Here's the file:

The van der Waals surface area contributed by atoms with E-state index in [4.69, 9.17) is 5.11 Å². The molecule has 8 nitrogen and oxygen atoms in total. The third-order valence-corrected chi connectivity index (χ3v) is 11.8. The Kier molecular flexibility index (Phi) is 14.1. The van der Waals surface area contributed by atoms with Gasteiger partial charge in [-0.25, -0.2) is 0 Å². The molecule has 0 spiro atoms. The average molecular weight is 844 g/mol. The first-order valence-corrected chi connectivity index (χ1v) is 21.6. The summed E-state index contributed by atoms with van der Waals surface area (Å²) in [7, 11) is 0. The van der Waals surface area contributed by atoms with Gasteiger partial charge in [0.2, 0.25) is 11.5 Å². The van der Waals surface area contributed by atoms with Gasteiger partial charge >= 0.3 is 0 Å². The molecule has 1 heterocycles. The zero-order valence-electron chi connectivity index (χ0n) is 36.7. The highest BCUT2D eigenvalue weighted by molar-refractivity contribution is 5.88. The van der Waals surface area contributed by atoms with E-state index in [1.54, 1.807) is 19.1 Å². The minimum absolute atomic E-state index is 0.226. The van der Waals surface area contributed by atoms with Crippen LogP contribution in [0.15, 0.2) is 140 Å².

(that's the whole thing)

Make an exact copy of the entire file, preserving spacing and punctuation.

The van der Waals surface area contributed by atoms with E-state index in [4.69, 9.17) is 5.11 Å². The molecule has 8 nitrogen and oxygen atoms in total. The third-order valence-corrected chi connectivity index (χ3v) is 11.8. The Kier molecular flexibility index (Phi) is 14.1. The van der Waals surface area contributed by atoms with Gasteiger partial charge in [-0.25, -0.2) is 0 Å². The molecule has 0 spiro atoms. The average molecular weight is 844 g/mol. The first-order valence-corrected chi connectivity index (χ1v) is 21.6. The summed E-state index contributed by atoms with van der Waals surface area (Å²) in [7, 11) is 0. The van der Waals surface area contributed by atoms with Gasteiger partial charge in [0.2, 0.25) is 11.5 Å². The van der Waals surface area contributed by atoms with Gasteiger partial charge >= 0.3 is 0 Å². The molecule has 1 heterocycles. The zero-order valence-electron chi connectivity index (χ0n) is 36.7. The highest BCUT2D eigenvalue weighted by molar-refractivity contribution is 5.88. The van der Waals surface area contributed by atoms with E-state index in [1.54, 1.807) is 19.1 Å². The minimum absolute atomic E-state index is 0.226. The van der Waals surface area contributed by atoms with Crippen LogP contribution in [0.15, 0.2) is 140 Å².